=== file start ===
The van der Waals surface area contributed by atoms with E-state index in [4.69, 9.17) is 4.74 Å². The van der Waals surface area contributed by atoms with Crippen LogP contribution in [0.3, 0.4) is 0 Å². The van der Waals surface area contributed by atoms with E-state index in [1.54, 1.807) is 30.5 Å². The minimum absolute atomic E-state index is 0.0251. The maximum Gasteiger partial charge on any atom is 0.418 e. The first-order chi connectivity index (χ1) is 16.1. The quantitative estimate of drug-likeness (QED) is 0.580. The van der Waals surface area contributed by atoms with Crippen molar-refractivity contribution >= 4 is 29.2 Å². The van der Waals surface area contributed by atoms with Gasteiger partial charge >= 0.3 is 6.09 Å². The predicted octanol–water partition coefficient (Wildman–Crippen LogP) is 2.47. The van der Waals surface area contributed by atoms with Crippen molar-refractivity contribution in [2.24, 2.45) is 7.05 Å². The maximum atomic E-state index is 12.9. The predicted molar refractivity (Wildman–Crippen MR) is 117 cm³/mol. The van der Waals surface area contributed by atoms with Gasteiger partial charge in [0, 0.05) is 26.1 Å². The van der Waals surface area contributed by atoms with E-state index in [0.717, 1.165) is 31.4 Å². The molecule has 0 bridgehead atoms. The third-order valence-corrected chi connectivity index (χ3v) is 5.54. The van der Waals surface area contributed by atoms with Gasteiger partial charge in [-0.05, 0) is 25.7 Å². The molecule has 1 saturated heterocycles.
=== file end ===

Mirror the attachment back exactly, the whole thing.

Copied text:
The van der Waals surface area contributed by atoms with E-state index in [4.69, 9.17) is 4.74 Å². The van der Waals surface area contributed by atoms with Crippen LogP contribution in [0.3, 0.4) is 0 Å². The van der Waals surface area contributed by atoms with E-state index in [1.54, 1.807) is 30.5 Å². The minimum absolute atomic E-state index is 0.0251. The maximum Gasteiger partial charge on any atom is 0.418 e. The first-order chi connectivity index (χ1) is 16.1. The quantitative estimate of drug-likeness (QED) is 0.580. The van der Waals surface area contributed by atoms with Crippen molar-refractivity contribution >= 4 is 29.2 Å². The van der Waals surface area contributed by atoms with Gasteiger partial charge >= 0.3 is 6.09 Å². The predicted octanol–water partition coefficient (Wildman–Crippen LogP) is 2.47. The van der Waals surface area contributed by atoms with Crippen molar-refractivity contribution in [2.24, 2.45) is 7.05 Å². The maximum atomic E-state index is 12.9. The predicted molar refractivity (Wildman–Crippen MR) is 117 cm³/mol. The van der Waals surface area contributed by atoms with Gasteiger partial charge in [0, 0.05) is 26.1 Å². The van der Waals surface area contributed by atoms with E-state index in [0.717, 1.165) is 31.4 Å². The molecule has 0 bridgehead atoms. The third-order valence-corrected chi connectivity index (χ3v) is 5.54. The van der Waals surface area contributed by atoms with Gasteiger partial charge in [-0.05, 0) is 25.7 Å². The molecule has 1 saturated heterocycles.